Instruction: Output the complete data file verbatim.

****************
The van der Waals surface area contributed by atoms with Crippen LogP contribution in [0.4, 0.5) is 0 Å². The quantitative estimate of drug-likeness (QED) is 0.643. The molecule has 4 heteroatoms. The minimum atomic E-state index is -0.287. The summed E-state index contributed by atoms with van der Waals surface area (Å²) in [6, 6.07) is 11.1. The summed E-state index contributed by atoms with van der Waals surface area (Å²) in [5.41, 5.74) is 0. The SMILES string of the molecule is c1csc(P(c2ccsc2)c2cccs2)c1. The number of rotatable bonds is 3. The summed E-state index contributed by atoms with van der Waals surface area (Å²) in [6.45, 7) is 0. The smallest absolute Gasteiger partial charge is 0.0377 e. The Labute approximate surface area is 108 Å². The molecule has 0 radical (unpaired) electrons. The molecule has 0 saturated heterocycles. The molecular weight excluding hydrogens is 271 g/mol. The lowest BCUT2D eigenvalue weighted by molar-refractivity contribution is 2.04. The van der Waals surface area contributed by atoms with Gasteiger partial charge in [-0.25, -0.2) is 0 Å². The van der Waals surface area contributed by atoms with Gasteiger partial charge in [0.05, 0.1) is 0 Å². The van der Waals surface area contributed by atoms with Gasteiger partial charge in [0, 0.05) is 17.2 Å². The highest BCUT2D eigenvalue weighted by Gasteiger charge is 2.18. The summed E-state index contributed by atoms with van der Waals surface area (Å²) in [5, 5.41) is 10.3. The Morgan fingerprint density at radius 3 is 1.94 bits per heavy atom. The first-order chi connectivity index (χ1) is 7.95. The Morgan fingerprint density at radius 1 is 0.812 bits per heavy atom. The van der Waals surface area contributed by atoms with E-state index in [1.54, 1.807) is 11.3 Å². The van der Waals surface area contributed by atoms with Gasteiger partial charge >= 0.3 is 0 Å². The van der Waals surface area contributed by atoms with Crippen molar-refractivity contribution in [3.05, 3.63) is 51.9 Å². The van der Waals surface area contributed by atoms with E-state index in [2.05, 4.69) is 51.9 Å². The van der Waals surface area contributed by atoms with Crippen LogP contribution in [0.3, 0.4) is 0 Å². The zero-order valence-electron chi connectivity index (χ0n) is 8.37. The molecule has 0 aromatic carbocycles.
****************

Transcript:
The van der Waals surface area contributed by atoms with Crippen LogP contribution in [0.4, 0.5) is 0 Å². The quantitative estimate of drug-likeness (QED) is 0.643. The molecule has 4 heteroatoms. The minimum atomic E-state index is -0.287. The summed E-state index contributed by atoms with van der Waals surface area (Å²) in [6, 6.07) is 11.1. The summed E-state index contributed by atoms with van der Waals surface area (Å²) in [5.41, 5.74) is 0. The SMILES string of the molecule is c1csc(P(c2ccsc2)c2cccs2)c1. The number of rotatable bonds is 3. The summed E-state index contributed by atoms with van der Waals surface area (Å²) in [6.45, 7) is 0. The smallest absolute Gasteiger partial charge is 0.0377 e. The Labute approximate surface area is 108 Å². The molecule has 0 radical (unpaired) electrons. The molecule has 0 saturated heterocycles. The molecular weight excluding hydrogens is 271 g/mol. The lowest BCUT2D eigenvalue weighted by molar-refractivity contribution is 2.04. The van der Waals surface area contributed by atoms with Gasteiger partial charge in [-0.25, -0.2) is 0 Å². The van der Waals surface area contributed by atoms with Gasteiger partial charge in [0.05, 0.1) is 0 Å². The van der Waals surface area contributed by atoms with Gasteiger partial charge in [0, 0.05) is 17.2 Å². The highest BCUT2D eigenvalue weighted by Gasteiger charge is 2.18. The summed E-state index contributed by atoms with van der Waals surface area (Å²) in [5, 5.41) is 10.3. The Morgan fingerprint density at radius 3 is 1.94 bits per heavy atom. The first-order chi connectivity index (χ1) is 7.95. The Morgan fingerprint density at radius 1 is 0.812 bits per heavy atom. The van der Waals surface area contributed by atoms with E-state index in [1.54, 1.807) is 11.3 Å². The van der Waals surface area contributed by atoms with Gasteiger partial charge >= 0.3 is 0 Å². The van der Waals surface area contributed by atoms with Crippen molar-refractivity contribution in [3.05, 3.63) is 51.9 Å². The van der Waals surface area contributed by atoms with E-state index in [2.05, 4.69) is 51.9 Å². The van der Waals surface area contributed by atoms with Crippen LogP contribution in [0.3, 0.4) is 0 Å². The zero-order valence-electron chi connectivity index (χ0n) is 8.37. The molecule has 0 aromatic carbocycles.